Within the gut, serotonin modulates motility (gut muscle movement during digestion), secretion (dissolving and diluting during digestion), and vasodilation (facilitating the active process of digestion and absorption), explains a 2013 Nature Reviews Gastroenterology & Hepatology review.
Serotonin also plays a role in intestinal inflammation, symptoms of IBS, and communication to the central nervous system.
In the brain, serotonin regulates mood, cognition, behavior, sleep, appetite, and temperature, according to a 2016 Nutrients journal review.
Read: The Role of Serotonin in Your Daily LifeThe Burgundy Zine
During two studies cited in the review, females with IBS displayed altered cognitive performance and impaired memory recall.
Of the seven serotonin receptor groups and their subtypes found throughout the body, 5-HT1A, 5-HT1P, 5-HT2A, 5-HT2B, 5-HT3, 5-HT4, and 5-HT7 are present in the gastrointestinal tract, says a 2013 Techniques in Coloproctology review.
As you may recall, 5-HT2A receptors are associated with the psychedelic effects of various drugs.
So, what’s the connection between the overlap of 5-HT2A receptors in the gut and 5-HT2A agonists like psilocybin?
Psychedelics and Gut-Health: Delving into the Somewhat-Unknown
Psilocybin mushrooms in colorful lightingSource: Adobe Stock
“Psychedelic substances have regained interest as therapeutic agents in the treatment of stress-related disorders,” says a 2019 Medicine Hypotheses article. “The effects seem to be of persisting nature even after a single dose.”
Furthermore, “micro-dosing” psychedelics has demonstrated positive effects on cognition and well-being without inducing the altered state of consciousness typically observed in psychedelic use – like hallucinating, for example.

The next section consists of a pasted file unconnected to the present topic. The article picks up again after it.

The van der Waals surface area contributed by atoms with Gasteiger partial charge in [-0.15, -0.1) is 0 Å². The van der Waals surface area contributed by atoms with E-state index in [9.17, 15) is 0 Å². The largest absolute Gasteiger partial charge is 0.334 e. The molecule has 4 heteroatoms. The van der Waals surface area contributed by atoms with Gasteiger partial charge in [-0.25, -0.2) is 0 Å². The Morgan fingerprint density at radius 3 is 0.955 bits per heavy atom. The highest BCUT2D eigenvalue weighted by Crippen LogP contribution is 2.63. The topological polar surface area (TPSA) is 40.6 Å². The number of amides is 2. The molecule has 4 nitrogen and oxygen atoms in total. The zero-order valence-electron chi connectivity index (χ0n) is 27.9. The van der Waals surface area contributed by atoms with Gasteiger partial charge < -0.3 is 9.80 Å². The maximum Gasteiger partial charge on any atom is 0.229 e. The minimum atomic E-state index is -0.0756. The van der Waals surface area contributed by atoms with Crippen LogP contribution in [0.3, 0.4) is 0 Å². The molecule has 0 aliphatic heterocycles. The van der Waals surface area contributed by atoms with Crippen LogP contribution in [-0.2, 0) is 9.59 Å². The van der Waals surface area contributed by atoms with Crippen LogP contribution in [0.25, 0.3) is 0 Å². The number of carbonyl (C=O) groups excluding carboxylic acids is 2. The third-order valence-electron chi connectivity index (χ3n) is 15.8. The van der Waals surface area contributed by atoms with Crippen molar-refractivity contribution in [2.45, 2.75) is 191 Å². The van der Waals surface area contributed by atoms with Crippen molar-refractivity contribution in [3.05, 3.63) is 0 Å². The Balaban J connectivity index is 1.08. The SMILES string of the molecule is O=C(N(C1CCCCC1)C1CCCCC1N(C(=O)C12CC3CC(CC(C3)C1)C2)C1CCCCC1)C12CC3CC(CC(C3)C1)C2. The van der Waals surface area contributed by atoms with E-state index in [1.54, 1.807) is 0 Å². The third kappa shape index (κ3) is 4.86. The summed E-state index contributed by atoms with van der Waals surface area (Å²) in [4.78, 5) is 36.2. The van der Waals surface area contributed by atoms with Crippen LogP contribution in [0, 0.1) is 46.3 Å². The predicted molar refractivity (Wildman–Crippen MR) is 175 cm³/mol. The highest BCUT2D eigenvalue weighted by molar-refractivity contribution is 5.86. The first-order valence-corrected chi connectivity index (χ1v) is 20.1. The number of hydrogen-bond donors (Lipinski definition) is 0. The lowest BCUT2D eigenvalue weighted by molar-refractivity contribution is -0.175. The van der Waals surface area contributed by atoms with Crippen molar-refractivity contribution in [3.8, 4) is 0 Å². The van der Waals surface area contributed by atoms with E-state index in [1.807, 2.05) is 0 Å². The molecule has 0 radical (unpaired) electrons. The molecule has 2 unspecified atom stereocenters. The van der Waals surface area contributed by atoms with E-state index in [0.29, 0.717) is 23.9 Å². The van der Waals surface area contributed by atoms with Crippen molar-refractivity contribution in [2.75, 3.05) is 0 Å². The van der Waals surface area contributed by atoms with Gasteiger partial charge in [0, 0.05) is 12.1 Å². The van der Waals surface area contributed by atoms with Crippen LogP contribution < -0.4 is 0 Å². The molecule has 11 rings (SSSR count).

In layman’s terms, micro-dosing is to psychedelics as CBD is to THC… Kind of.
Generally, psychedelic research is focused on how these drugs affect the central nervous system, immune system, large brain networks (i.e. the default mode network), neuroplasticity, and circadian rhythm.
Read: The Default Mode Network: The Center of YouThe Burgundy Zine
Yet, the biology behind the “persisting psychological effects is not clear,” the article says. “I propose that low doses of psychedelics exert their effects via an indirect ‘central’ route, i.e., via the gut.”
The article takes into consideration the relationship between the gut microbiome and the central nervous system, while also discussing evidence of other serotonergic drugs (think SSRIs) offering therapeutic benefits for treating gastrointestinal disorders.
However, ayahuasca – a “psychoactive brew” made from various plants – can induce diarrhea, nausea, and vomiting, which may be explained by serotonin signaling in the gut and brain since 5-HT2A modulates contraction of the smooth gut muscle.
Psychedelics may also be seen in the body as a “biological stressor,” since they elevate levels of cortisol, the stress hormone – and stress is known to alter the gut microbiome.
It’s certainly possible that psychedelics may exert their lasting effects through alterations to the gut microbiome, but further research is needed to test this hypothesis.
Further research is also needed in order to understand just how psychedelics may affect gut bacteria and the gut-brain axis.
The role of diet, lifestyle, and how the drugs are administered (naturally-occurring psychedelics versus synthetic versions, consumption versus IV-administration) will need to be factored into the equation during future studies, as well.
Despite all of the research on the role serotonin plays in the gut-brain axis, various neurological conditions, psychedelics, and how the gut microbiome affects serotonin signaling to the brain, there’s evidently a lack of research on the connection between psychedelics and gut-health.
While there’s certainly been a “psychedelic renaissance” among clinical researchers, these substances remain a Schedule-I drug in the United States, making it difficult to gain access to them for clinical research.
Further investigating the relationship between the gut-microbiome and psychedelics could be central to fully-understanding the long-term effects of psychedelics on the brain and body.
However, moving forward will remain difficult so long as the Drug Enforcement Administration damns psychedelics as “substances with a high potential for abuse” and having “no currently accepted medical treatment use in the United States.”